Australian mosquitoes have been known to be responsible for the transmitting of many disease due to their bloodsucking appetites. Dengue fever, Ross River fever and Malaria are some of the diseases that have been known to be transmitted via mosquitoes in Australia although Malaria is quite rare and so far well contained. Their annoyance with their persistent biting they can cause major problems for recreational and social interactions if not properly avoided.Some of the many and varied diseases that are transmitted by the Australian mosquito are quite dangerous to the Australian population particularly those who live in areas where there breeding is more prolific such as coastal areas and tropical areas. Ross River fever is a disease that can occur in all states of Australia. Occasionally there are areas where mosquitoes have transmitted the disease in far greater numbers than others. Symptoms can last for months and can re-occur. Symptoms can mimic flu like conditions with high fevers and body rashes. Recovery can take weeks and can leave the person weak and incapacitated for even greater period with the usual recurrence of the symptoms.
Dengue fever a viral disease which is also spread by mosquitoes, however is mainly contained to tropical areas. The symptoms can also include flu like conditions with high temperatures, pain behind the eyes, joint muscular aches, nausea and vomiting, diarrhoea, skin rashes and severe headaches are some of the symptoms that may be experienced by people affected with Dengue Fever. Babies are particularly susceptible to this disease and it can be life threatening. There is no cure and no specific treatment. Also there is no vaccine for the prevention of Dengue fever and so it is best to avoid its contraction by avoiding the mosquito bite if at all possible. If it any time you feel that you may have contracted hideous disease because of mosquito bite then an earlier diagnosis will mean the less chance of the disease further spreading due to you becoming the host.
There are three known Australian mosquitoes that can be carriers of this disease and once a mosquito becomes infective then it will be able to spread the disease or virus every time it bites another person. If you feel that you have contracted this virus then your first port of call for diagnosis would be your general practitioner and the sooner you have a diagnosis the better. You may have also contracted this disease if you have travelled to other subtropical or tropical areas throughout the Caribbean, Central American, South American or any of the islands in the South Pacific where this disease is also quite common.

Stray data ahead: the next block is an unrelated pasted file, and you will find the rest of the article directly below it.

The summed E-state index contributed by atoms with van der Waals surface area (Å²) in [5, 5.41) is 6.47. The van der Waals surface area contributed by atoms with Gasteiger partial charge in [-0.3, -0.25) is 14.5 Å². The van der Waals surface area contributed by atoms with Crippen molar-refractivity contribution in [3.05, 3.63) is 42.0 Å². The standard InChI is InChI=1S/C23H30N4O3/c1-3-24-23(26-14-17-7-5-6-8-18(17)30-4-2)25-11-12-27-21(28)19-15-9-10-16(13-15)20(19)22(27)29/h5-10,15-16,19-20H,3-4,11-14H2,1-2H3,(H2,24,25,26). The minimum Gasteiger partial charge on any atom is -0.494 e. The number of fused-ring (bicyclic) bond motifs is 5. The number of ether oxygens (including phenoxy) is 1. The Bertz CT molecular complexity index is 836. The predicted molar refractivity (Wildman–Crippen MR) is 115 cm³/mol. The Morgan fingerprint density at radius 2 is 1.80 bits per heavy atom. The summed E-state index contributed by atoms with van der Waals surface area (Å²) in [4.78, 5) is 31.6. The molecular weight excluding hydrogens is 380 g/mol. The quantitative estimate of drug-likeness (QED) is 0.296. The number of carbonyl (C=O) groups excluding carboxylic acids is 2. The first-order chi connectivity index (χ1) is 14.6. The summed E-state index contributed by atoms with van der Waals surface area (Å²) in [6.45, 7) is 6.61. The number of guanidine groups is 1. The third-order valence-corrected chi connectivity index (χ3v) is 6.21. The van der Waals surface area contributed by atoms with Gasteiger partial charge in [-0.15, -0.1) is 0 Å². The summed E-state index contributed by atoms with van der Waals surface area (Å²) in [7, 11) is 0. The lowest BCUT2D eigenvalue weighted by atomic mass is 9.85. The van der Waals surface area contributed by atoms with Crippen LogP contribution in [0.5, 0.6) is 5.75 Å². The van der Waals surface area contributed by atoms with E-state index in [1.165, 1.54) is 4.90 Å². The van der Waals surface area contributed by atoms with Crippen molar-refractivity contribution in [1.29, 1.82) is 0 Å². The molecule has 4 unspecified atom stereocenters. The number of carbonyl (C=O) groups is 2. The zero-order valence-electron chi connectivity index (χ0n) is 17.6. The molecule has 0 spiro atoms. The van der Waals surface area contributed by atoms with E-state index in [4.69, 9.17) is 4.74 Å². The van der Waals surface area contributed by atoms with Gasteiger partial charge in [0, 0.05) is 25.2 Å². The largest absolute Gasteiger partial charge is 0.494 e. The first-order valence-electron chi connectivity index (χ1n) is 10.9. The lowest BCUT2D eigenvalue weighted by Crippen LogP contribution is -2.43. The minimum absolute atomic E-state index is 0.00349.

The best way to avoid this hideous virus is simply to avoid where possible exposure to mosquitoes. This is not always possible, however if you have to go where known mosquito infestations may occur then use a mosquito repellent. Also where protective clothing such as longsleeve shirts, long sleeves, netted hats etc as well as trousers to minimise the skin area exposed. If possible reschedule the outdoor activities so as to not be out at dusk or early in the mornings when mosquitoes are also at their most active. Another good way to minimise the risk is to minimise the habitat of mosquitoes by being conscious of their breeding cycle. Mosquitoes lay their eggs in water and therefore any exposed water such as the bottom of pot plants, old tires, old buckets et cetera should be emptied immediately after rain. Cover rainwater tanks and any areas that mosquitoes may use to breed.
Air-conditioned areas are very low on the mosquitoes possible habitats as the humidity in the air is reduced as well as the temperature. Staying indoors at dusk and dawn or in a screened area that is well maintained is also advisable. Check all fly screens and security screens for possible holes as well as any other entry point that these annoying biting insects may gain entry.
Custom made insect screens and security screens as well as range of security doors and barrier doors can be ordered to your exact specifications and shipped direct to your address from the Seconline site.
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